This will be the second article in a row, in relation to property management, where I have talked about death. You would be forgiven for believing that I am a macabre individual. Believe me, it is only by accident that Leverage comes across these cases.

Some time ago Leverage represented a real estate agent who had engaged a person to install blinds on behalf of their landlord. While standing on a three-step ladder, the installer tumbled and a screw punctured her lung, killing her almost instantly. As the police described it, it was “a horrific accident,” the likes of which they’ve never seen before.

Although not the purpose of this article, it is a timely reminder that nothing is impossible. This is a most unfortunate situation and one, which is freakish. This is what property management throws up from time to time.

Throughout Leverage’s representation, we have had cause to deal with Safe Work, formally Work Cover. They initially raised the question whether an agent was a person covered by the Work Health and Safety Act 2011 with regards to tradesmen. The question posed by Safe Work was whether the agency had put steps in place to protect the installer.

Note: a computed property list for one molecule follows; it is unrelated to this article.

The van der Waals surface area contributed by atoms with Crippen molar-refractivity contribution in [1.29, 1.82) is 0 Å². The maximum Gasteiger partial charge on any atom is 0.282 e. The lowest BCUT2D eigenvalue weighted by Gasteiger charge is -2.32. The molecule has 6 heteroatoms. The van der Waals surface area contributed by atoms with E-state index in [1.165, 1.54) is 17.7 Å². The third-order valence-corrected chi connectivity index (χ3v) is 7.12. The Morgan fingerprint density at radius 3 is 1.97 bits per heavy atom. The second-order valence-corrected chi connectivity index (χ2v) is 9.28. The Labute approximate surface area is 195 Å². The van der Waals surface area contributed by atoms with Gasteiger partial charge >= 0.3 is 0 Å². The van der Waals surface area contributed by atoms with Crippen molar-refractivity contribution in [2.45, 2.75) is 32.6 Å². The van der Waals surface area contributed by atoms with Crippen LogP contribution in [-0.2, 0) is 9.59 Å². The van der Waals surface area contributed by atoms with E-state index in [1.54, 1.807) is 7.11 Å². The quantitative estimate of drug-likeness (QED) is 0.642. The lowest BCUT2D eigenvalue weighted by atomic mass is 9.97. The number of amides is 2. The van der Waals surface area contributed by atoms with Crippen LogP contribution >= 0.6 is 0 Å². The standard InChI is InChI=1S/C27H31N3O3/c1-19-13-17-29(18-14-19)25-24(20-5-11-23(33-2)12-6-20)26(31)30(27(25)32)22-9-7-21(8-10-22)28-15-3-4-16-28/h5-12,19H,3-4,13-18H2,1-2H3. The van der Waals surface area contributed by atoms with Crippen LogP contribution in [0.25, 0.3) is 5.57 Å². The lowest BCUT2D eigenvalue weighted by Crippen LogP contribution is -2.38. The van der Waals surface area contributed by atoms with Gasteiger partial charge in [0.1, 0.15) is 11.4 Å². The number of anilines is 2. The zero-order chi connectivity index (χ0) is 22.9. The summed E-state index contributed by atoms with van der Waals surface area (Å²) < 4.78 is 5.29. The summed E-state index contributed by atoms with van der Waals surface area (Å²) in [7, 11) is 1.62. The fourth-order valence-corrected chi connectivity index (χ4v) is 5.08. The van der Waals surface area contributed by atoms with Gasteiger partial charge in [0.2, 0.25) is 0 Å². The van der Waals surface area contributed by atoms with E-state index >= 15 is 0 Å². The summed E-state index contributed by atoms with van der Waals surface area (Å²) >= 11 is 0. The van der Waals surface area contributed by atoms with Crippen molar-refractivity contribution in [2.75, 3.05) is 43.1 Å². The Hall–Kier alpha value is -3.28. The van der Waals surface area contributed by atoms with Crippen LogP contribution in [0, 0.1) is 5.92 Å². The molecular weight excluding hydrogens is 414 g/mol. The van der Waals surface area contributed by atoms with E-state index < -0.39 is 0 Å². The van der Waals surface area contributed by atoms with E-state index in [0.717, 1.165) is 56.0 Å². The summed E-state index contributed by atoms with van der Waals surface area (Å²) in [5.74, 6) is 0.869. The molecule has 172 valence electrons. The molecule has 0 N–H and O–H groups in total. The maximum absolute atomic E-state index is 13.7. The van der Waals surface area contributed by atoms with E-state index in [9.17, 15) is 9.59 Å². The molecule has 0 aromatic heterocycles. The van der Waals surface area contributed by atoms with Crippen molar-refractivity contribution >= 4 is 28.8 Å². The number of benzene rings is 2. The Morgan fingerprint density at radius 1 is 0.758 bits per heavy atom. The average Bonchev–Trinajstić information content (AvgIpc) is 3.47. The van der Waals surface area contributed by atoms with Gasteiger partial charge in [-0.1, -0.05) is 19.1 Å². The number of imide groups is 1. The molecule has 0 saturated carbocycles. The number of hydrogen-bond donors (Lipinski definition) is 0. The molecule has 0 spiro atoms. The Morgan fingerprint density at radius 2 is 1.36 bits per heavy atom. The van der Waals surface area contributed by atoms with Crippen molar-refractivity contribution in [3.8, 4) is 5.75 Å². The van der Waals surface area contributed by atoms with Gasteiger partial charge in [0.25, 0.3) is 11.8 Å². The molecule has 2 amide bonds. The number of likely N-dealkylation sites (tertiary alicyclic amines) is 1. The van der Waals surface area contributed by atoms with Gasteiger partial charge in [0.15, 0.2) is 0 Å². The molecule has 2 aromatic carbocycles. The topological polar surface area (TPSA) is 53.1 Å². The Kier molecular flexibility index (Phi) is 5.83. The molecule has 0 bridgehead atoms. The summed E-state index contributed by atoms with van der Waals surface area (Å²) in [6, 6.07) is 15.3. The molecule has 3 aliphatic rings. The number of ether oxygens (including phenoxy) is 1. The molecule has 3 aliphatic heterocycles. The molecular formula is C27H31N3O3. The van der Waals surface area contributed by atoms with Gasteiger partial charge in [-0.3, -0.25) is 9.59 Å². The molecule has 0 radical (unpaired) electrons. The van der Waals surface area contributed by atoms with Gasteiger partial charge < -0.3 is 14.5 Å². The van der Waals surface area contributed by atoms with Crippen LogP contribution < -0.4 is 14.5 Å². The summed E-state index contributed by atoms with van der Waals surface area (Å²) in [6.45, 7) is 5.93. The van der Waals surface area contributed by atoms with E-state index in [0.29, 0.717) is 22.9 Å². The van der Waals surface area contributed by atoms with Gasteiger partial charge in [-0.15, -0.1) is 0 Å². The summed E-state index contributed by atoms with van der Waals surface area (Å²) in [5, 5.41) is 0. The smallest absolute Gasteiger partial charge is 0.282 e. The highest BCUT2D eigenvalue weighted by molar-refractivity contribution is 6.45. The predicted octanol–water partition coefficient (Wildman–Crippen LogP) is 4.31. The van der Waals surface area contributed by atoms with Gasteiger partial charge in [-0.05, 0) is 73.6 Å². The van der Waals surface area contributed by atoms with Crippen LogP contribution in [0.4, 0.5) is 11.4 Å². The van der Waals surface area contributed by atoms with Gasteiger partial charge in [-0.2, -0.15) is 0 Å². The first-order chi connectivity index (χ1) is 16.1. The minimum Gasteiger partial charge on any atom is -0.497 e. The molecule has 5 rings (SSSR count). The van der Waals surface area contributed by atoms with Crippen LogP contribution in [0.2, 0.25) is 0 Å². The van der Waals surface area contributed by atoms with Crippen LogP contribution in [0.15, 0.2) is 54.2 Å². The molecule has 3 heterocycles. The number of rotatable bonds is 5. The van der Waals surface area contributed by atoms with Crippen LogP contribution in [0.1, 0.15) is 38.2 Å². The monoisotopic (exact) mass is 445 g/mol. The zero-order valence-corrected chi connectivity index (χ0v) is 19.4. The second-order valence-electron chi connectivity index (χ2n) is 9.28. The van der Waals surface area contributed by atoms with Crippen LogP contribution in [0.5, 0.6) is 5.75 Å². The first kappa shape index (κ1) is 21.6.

The Work Health and Safety Act is confusing to say the least. In simple terms, a person in business must provide a safe work place for his or her worker. A worker is defined as anyone who is “a contractor or subcontractor”. Safe Work initially believed that the installer was a subcontractor for the agency.

Leverage sorted the issue by reminding Safe Work that the contract was between the landlord and the contractor. As the landlord was not in business, they were not caught by the Work Health and Safety Act 2011.

This is what was used to prove there was no contractual relationship with the installer:
• The quote for work used the words “could you provide a quote on behalf of our landlord”;
• The quote was in the name of the landlord;
• The work order used the words “our landlord has approved the following work”; and
• The invoices were between the supplier and the landlord.

A number of documents; the quote, the work order, and the invoice make up a contract for work. These must clearly be between landlord and the tradesperson. Most of the agents with whom Leverage consults, have already got this matter in hand. This story may be a timely reminder for agents and landlords to make certain that they have got these steps in place to protect themselves.

It is a timely reminder of good procedure and also to make certain that you always have public liability insurance. If you are an agent, it is fundamental that your landlord has both landlord insurance and public liability insurance before you take an agency agreement. If you are a landlord, without these two pieces of insurance, you run a major risk if something goes wrong.

If you doubt that something will go wrong, just remember this case.

This article was written by Bailey Compton, Principal Solicitor & Director at Leverage Group.

To get in touch with Bailey, please email info@leveragegroup.com.au or call 1300 438 538